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In Re: the Sessions Judge of Coimbatore - Court Judgment

LegalCrystal Citation
SubjectCriminal
CourtChennai
Decided On
Reported in25Ind.Cas.993; (1914)27MLJ593
AppellantIn Re: the Sessions Judge of Coimbatore
Cases Referred and Emperor v. Chandra Kumara Missur
Excerpt:
- .....stand, the accused will have to be acquitted on the charge of murder but the sessions judge is of opinion that the case is one for further inquiry and the acquittal might preclude the police from making any such inquiry. he therefore asks us to quash the commitment on the ground that there is no evidence to justify the commitment. we are of opinion that on this ground it is not open to the high court to quash a commitment. the accused is entitled to be acquitted if there is no evidence against him to support a conviction. the result of quashing the commitment will be that he may be charged again with the offence. the public prosecutor has drawn our attention to the cases reported in emperor v. suleman ibrahim : (1911)13bomlr209 empress v. narotam das i.l.r. (1883) a. 98; and emperor v......
Judgment:
ORDER

1. The Sessions Judge has referred the case to this Court, to quash the commitment under Section 215, Criminal Procedure Code. Under that section the commitment can be quashed only on a point of law.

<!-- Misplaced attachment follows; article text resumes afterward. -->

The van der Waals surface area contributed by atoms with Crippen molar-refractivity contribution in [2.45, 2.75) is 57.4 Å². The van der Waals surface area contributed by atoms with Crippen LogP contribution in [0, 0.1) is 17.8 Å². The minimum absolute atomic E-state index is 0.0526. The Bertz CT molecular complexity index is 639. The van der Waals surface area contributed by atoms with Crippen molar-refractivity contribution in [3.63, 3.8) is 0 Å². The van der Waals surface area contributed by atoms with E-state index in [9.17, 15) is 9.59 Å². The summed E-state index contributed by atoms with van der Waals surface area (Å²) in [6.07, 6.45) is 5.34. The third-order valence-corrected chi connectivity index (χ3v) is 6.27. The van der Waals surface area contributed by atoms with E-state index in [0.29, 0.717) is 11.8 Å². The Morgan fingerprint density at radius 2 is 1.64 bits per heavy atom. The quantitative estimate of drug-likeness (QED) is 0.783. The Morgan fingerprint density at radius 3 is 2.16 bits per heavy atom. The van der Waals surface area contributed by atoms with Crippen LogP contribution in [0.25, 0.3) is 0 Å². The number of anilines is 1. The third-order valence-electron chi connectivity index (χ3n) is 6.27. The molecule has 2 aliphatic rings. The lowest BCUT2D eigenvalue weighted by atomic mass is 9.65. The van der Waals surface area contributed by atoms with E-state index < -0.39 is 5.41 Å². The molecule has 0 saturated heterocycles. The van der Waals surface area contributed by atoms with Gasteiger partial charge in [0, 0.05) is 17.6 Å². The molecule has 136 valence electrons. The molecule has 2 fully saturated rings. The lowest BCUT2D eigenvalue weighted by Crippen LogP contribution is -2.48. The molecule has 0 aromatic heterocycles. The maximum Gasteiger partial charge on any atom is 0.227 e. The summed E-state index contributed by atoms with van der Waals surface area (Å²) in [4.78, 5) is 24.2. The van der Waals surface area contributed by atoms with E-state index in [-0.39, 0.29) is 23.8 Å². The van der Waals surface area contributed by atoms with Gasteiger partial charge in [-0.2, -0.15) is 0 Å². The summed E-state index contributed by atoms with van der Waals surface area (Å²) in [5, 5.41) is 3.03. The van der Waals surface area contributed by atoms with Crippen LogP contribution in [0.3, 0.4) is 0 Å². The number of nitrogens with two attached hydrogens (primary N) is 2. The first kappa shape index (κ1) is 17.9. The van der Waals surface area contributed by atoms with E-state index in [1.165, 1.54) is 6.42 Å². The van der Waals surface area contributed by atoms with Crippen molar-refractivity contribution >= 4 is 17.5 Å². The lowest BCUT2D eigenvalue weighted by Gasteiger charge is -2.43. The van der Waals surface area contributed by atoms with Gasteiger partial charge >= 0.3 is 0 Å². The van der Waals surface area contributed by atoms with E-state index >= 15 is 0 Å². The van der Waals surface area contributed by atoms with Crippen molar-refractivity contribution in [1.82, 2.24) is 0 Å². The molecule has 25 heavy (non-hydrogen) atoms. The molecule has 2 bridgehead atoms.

2. The accused was charged with having committed the offence of murder, riot, grievous hurt, and house-trespass. The Judge says that there is no evidence that Sinna Goundan who is alleged to have been murdered is dead, and there is also no evidence that any grievous hurt was caused. The other offences are triable by the magistrate. If he commitment is allowed to stand, the accused will have to be acquitted on the charge of murder but the Sessions Judge is of opinion that the case is one for further inquiry and the acquittal might preclude the police from making any such inquiry. He therefore asks us to quash the commitment on the ground that there is no evidence to justify the commitment. We are of opinion that on this ground it is not open to the High Court to quash a commitment. The accused is entitled to be acquitted if there is no evidence against him to support a conviction. The result of quashing the commitment will be that he may be charged again with the offence. The Public Prosecutor has drawn our attention to the cases reported in Emperor v. Suleman Ibrahim : (1911)13BOMLR209 Empress v. Narotam Das I.L.R. (1883) A. 98; and Emperor v. Chandra Kumara Missur (1905) Cri.L.J. 46.

3. We are unable to follow the Allahabad decision. The Bombay Judgment supports our view.


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